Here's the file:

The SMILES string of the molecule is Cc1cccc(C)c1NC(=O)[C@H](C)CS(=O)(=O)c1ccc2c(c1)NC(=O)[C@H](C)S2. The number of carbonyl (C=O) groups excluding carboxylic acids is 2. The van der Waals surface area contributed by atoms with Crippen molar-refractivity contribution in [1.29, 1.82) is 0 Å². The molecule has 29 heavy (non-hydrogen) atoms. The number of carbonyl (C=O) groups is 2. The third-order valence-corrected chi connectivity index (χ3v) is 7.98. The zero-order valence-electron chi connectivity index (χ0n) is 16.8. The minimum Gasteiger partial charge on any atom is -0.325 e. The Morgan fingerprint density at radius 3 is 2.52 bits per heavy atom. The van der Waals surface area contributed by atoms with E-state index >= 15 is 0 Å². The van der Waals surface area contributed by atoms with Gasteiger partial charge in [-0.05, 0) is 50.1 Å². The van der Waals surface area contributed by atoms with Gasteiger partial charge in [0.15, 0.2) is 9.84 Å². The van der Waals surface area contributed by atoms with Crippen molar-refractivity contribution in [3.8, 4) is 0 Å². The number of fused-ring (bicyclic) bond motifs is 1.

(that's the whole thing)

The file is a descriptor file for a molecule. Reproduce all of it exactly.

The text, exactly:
The SMILES string of the molecule is Cc1cccc(C)c1NC(=O)[C@H](C)CS(=O)(=O)c1ccc2c(c1)NC(=O)[C@H](C)S2. The number of carbonyl (C=O) groups excluding carboxylic acids is 2. The van der Waals surface area contributed by atoms with Crippen molar-refractivity contribution in [1.29, 1.82) is 0 Å². The molecule has 29 heavy (non-hydrogen) atoms. The number of carbonyl (C=O) groups is 2. The third-order valence-corrected chi connectivity index (χ3v) is 7.98. The zero-order valence-electron chi connectivity index (χ0n) is 16.8. The minimum Gasteiger partial charge on any atom is -0.325 e. The Morgan fingerprint density at radius 3 is 2.52 bits per heavy atom. The van der Waals surface area contributed by atoms with E-state index >= 15 is 0 Å². The van der Waals surface area contributed by atoms with Gasteiger partial charge in [-0.05, 0) is 50.1 Å². The van der Waals surface area contributed by atoms with Gasteiger partial charge in [0.15, 0.2) is 9.84 Å². The van der Waals surface area contributed by atoms with Crippen molar-refractivity contribution in [3.8, 4) is 0 Å². The number of fused-ring (bicyclic) bond motifs is 1.